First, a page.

2. STRATEGY FOR THE RATIONAL DESIGN OF MM SENSORS

The property used for sensing is the frequency shift of one or several resonant modes due to the dielectric load of the analyte. To increase sensitivity, it is necessary to locally enhance the electric field and compact the mode volume at the respective resonance frequencies [17]. Dielectric perturbation theory is widely employed in the microwave community to predict the resonance frequency shift of cavities [30,31]. We extend this theory to the THz frequency range and propose a strategy to predict the resonance frequency shift of MM sensors.

In general, the relative change in resonance frequency caused by a nonmagnetic analyte in an MM resonator can be calculated analytically: $$\frac{\mathrm{\Delta}f}{{f}_{0}}=-\frac{\mathrm{\Delta}W}{{W}_{0}}=\frac{-{\int}_{\mathrm{\Delta}V}\mathrm{\Delta}\u03f5{|{\overrightarrow{E}}_{0}|}^{2}\mathrm{d}V}{{\int}_{V}\u03f5{|{\overrightarrow{E}}_{0}|}^{2}\mathrm{d}V+{\int}_{V}\mu {|{\overrightarrow{H}}_{0}|}^{2}\mathrm{d}V}.$$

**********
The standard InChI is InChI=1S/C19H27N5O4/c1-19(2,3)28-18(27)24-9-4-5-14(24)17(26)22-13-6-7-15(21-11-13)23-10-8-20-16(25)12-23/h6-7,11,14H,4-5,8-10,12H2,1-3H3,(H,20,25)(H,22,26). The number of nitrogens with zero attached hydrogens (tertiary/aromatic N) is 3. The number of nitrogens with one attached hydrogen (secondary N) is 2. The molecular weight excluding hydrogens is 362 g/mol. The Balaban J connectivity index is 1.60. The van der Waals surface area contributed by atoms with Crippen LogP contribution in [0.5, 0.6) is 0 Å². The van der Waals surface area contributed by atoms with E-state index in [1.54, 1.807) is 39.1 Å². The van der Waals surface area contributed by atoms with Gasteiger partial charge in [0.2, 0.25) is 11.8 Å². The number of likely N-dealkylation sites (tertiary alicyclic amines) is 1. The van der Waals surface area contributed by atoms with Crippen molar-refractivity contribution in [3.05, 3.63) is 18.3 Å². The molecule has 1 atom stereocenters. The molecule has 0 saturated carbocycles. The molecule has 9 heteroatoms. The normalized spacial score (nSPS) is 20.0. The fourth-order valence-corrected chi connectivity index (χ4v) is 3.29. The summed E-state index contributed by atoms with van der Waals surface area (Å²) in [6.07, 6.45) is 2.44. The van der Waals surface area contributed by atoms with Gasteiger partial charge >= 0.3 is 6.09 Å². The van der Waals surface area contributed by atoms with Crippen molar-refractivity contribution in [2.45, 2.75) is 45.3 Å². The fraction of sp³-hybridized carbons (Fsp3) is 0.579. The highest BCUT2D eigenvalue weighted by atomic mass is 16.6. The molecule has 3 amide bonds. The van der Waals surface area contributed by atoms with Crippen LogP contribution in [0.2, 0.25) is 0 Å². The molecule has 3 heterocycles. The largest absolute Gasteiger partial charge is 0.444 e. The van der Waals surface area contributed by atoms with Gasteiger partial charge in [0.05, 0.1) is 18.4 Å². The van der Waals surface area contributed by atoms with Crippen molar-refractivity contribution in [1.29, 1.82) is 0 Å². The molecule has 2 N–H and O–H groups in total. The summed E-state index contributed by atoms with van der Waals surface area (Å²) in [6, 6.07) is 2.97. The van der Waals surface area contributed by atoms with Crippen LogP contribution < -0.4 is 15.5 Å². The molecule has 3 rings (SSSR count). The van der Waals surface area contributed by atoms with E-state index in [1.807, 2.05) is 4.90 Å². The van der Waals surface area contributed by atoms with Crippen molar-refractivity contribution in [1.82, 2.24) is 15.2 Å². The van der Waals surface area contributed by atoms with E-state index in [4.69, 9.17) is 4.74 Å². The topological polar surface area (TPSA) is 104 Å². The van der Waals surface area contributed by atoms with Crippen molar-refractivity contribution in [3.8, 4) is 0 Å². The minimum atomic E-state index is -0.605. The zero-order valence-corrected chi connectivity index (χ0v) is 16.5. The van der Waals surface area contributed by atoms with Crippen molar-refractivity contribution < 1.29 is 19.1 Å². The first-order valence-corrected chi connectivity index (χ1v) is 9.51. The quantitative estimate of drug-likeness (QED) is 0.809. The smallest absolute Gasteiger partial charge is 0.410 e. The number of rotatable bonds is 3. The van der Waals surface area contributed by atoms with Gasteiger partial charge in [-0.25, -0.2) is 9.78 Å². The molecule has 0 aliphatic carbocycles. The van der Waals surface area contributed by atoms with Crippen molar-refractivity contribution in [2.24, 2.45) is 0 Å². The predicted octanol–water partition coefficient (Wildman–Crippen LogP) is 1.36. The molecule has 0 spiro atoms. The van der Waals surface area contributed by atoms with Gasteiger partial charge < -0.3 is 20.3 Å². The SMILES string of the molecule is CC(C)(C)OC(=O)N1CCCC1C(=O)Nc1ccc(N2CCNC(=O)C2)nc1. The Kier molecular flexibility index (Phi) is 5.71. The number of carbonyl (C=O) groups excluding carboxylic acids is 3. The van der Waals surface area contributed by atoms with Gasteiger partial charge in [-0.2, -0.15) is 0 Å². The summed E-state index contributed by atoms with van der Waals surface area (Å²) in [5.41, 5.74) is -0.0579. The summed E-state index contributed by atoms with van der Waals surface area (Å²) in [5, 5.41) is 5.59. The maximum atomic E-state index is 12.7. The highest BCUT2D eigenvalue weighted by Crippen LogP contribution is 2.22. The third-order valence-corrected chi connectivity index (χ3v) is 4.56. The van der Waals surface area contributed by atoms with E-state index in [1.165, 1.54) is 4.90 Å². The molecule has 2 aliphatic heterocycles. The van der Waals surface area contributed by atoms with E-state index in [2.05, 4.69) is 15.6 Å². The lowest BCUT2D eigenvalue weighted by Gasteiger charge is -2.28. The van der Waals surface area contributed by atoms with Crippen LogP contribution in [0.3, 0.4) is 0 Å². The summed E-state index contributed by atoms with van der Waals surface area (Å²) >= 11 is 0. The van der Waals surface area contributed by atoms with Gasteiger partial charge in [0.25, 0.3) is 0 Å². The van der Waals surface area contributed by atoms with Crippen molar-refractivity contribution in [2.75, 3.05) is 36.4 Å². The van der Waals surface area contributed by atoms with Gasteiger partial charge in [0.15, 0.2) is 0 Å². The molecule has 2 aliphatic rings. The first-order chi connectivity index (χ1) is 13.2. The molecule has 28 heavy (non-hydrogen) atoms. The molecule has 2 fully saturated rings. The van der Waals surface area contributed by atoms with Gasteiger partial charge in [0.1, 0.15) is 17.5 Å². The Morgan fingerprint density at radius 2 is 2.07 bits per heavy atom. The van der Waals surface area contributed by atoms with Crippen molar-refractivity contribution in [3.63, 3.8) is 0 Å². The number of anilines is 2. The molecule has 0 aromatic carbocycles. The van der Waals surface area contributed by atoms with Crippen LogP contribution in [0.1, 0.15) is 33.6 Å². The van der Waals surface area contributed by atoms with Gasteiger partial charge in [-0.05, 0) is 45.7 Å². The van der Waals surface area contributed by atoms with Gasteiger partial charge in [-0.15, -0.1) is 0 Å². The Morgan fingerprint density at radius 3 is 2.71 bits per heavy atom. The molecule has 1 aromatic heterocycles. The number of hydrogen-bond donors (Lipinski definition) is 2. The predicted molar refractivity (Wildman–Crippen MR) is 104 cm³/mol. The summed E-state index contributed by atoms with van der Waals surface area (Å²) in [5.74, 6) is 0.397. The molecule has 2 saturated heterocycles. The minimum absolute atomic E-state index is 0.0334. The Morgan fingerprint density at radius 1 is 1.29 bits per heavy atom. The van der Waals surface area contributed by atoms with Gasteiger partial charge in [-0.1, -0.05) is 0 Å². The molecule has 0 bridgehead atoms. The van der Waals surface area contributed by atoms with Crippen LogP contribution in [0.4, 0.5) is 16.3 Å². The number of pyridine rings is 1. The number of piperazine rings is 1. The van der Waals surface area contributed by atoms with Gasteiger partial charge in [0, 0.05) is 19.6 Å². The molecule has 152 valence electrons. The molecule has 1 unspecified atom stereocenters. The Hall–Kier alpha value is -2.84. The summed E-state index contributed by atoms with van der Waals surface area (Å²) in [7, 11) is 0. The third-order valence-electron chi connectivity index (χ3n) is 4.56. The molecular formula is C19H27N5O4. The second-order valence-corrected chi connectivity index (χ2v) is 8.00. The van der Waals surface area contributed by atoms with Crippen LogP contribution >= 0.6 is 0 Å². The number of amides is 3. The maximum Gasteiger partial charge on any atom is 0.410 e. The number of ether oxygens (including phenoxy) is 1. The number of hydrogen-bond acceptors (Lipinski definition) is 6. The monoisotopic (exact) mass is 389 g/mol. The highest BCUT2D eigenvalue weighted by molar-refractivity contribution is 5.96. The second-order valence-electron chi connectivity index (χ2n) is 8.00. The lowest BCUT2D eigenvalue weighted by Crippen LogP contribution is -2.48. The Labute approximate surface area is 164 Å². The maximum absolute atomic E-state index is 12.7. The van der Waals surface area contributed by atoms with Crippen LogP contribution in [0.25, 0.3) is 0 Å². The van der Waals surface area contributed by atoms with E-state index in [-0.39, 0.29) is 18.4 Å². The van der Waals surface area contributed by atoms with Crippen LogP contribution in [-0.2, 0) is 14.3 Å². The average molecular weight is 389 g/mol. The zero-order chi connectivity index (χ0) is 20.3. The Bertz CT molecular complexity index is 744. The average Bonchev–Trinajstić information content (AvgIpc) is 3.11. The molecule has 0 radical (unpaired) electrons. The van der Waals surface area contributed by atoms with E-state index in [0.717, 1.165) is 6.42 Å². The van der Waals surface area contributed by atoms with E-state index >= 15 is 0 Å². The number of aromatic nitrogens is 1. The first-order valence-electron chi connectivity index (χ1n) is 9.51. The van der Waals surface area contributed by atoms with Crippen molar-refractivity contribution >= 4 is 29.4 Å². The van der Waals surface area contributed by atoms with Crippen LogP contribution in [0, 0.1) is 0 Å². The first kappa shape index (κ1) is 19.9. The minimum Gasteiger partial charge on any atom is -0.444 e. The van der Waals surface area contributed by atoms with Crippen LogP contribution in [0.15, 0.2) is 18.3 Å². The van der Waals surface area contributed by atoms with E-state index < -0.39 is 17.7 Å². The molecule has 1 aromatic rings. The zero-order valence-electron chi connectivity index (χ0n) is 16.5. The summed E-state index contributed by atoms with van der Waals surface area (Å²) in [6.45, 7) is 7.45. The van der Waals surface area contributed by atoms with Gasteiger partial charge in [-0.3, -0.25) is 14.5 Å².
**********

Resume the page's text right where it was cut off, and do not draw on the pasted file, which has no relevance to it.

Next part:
Here, ${W}_{0}$ represents the energy (electric energy ${W}_{e}$ and magnetic energy ${W}_{m}$) stored in the cavity without the analyte, and $\mathrm{\Delta}W$ is the change in that energy due to the presence of the analyte. $\overrightarrow{{E}_{0}}$ and $\overrightarrow{{H}_{0}}$ denote the electric and magnetic field distributions, and $\mu $ and $\u03f5$ represent the permeability and permittivity of the filling medium (or media) in the resonator (effective cavity volume $V$), all before the introduction of the analyte. $\mathrm{\Delta}\u03f5$ indicates the relative change in permittivity associated with the analyte, which occupies the volume $\mathrm{\Delta}V$, compared with the original filling medium. All quantities in Eq. (1), including $\overrightarrow{{E}_{0}}$, $\overrightarrow{{H}_{0}}$, $\mu $, $\u03f5$, and $\mathrm{\Delta}\u03f5$, are implicitly understood to be spatially dependent functions [$F=F(\overrightarrow{r})$]. The equation is derived under the assumption that the electric field distribution of the respective resonator mode is only weakly perturbed by the analyte, and the tangential component of the electric field is null at the boundary of the resonator (the boundary in the case of MMs is the delimiter of the unit cell; in our simulations, we extend the vertical boundaries out to 30 μm above (air) and below (substrate) the surface of the substrate [17,31]). According to Eq. (1), the frequency shift caused by the analyte depends on the size of the volume $\mathrm{\Delta}V$ occupied by the analyte and the spatial dependence of the electric field in the cavity volume (volume integration, giving relevance to the electric field enhancement factor).